The Island introduced its first anti-money laundering legislation in 1987, the Drug Trafficking Offences Act. In due course this was followed by other legislation such as the Prevention of Terrorism Act 1990, the Criminal Justice Act 1990 and the Criminal Justice Act 1991.
Copies of primary and secondary legislation can be found on the Attorney General's Chambers legislation website.
The introduction of the Criminal Justice (Money Laundering Offences) Act 1998 extended the definition of money laundering to cover all serious crimes, leading to its informal title of "the all crimes legislation". In addition, it led to the creation of the Anti-Money Laundering Code 1998, which came into force on 1st December 1998. The Anti Money Laundering Code 1998 was replaced by the Criminal Justice (Money Laundering) Code 2007 in September 2007, subsequently replaced by the Criminal Justice (Money Laundering) Code 2008 which came into effect on the 18 December 2008. On 1 September 2010 this was superseded by the Proceeds of Crime (Money Laundering) Code 2010. This was supplemented by the Prevention of Terrorist Financing Code 2011 which came into effect on 1 September 2011. On 1 May 2013 the Money Laundering and Terrorist Financing Code came into effect which broadly mirrored the requirements of the previous Codes but combined the AML and CFT provisions into one piece of legislation. It should be noted that the Money Laundering and Terrorist Financing Code 2013 was amended by the Money Laundering and Terrorist Financing (Amendment) Code 2013 on 1 July 2013.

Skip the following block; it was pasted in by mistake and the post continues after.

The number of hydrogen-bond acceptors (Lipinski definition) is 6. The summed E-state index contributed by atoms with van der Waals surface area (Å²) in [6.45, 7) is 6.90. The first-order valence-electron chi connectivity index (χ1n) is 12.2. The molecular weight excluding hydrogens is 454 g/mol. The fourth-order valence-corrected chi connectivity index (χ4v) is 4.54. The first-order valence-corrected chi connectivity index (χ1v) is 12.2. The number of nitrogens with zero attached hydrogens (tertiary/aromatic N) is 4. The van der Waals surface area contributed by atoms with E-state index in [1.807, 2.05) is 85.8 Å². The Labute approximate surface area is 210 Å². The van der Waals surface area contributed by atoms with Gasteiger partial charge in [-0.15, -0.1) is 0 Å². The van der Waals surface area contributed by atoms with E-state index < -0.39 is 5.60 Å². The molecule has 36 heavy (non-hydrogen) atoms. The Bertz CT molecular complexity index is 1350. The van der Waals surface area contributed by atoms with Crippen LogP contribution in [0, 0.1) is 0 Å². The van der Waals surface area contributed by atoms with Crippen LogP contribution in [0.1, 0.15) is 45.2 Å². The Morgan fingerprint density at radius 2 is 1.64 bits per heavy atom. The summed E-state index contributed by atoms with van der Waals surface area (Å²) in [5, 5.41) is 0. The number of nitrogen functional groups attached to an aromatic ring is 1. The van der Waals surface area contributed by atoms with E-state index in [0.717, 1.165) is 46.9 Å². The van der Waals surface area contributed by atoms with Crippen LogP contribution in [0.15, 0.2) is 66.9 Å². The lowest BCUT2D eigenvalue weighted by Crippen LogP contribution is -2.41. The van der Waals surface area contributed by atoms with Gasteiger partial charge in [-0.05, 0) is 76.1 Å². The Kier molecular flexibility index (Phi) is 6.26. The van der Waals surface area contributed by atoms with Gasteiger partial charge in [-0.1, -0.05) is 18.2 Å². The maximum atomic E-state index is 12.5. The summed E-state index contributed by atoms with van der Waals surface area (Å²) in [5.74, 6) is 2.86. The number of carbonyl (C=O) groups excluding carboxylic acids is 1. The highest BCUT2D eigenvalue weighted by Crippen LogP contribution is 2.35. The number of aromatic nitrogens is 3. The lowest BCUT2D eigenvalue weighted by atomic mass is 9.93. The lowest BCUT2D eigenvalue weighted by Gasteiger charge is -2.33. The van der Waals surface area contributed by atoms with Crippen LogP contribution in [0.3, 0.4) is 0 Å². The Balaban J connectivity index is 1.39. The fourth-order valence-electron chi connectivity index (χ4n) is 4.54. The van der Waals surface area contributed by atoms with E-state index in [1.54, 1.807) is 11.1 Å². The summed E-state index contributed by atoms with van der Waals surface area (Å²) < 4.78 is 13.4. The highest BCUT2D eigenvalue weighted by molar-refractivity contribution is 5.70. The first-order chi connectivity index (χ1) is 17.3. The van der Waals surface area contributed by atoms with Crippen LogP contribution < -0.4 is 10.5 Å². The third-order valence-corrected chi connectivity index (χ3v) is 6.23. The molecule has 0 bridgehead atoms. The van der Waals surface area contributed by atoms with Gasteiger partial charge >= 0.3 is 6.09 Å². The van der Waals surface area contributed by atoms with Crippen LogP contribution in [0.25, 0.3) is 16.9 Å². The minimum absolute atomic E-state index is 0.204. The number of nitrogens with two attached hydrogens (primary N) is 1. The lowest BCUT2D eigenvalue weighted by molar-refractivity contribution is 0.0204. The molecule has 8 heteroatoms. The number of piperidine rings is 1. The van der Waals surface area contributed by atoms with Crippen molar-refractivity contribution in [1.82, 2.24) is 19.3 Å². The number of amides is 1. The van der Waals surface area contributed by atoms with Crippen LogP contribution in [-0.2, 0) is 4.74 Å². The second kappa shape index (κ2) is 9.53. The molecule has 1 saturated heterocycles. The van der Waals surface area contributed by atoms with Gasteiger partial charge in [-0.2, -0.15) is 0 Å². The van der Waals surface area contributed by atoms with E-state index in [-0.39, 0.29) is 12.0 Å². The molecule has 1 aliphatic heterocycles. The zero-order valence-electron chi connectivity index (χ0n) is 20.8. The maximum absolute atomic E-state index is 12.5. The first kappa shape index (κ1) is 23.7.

On 1 April 2015 the Anti-Money Laundering and Countering the Financing of Terrorism Code 2015 (“the Code”) came into effect. This Code was amended in 2018 and the Anti-Money Laundering and Countering the Financing of Terrorism (Amendment) Code 2018 came into effect on 14 September 2018. The amendments to the legislation included:
- the introduction of requirements to establish, maintain and operate procedures in relation to sanctions screening;
- the introduction of the need to consider whether the relevant person has met the customer in the course of business when conducting business and customer risk assessments;
- the introduction of Paragraph 10A which places requirements on a relevant person to undertake certain considerations where an introducer is assisting with the customer due diligence process;
- expansion of the requirements of Paragraph 21 to address recommended actions from MONEYVAL; and,
- amendment to Paragraph 23 to ensure that it only deals with instances where a relevant person places reliance on an eligible introducer.
In addition Schedule 4 to the Proceeds of Crime Act 2008 was extended to cover:
- tax advisors;
- payroll service providers;
- controlled machines;
- specified non-profit organisations; and
- convertible virtual currencies.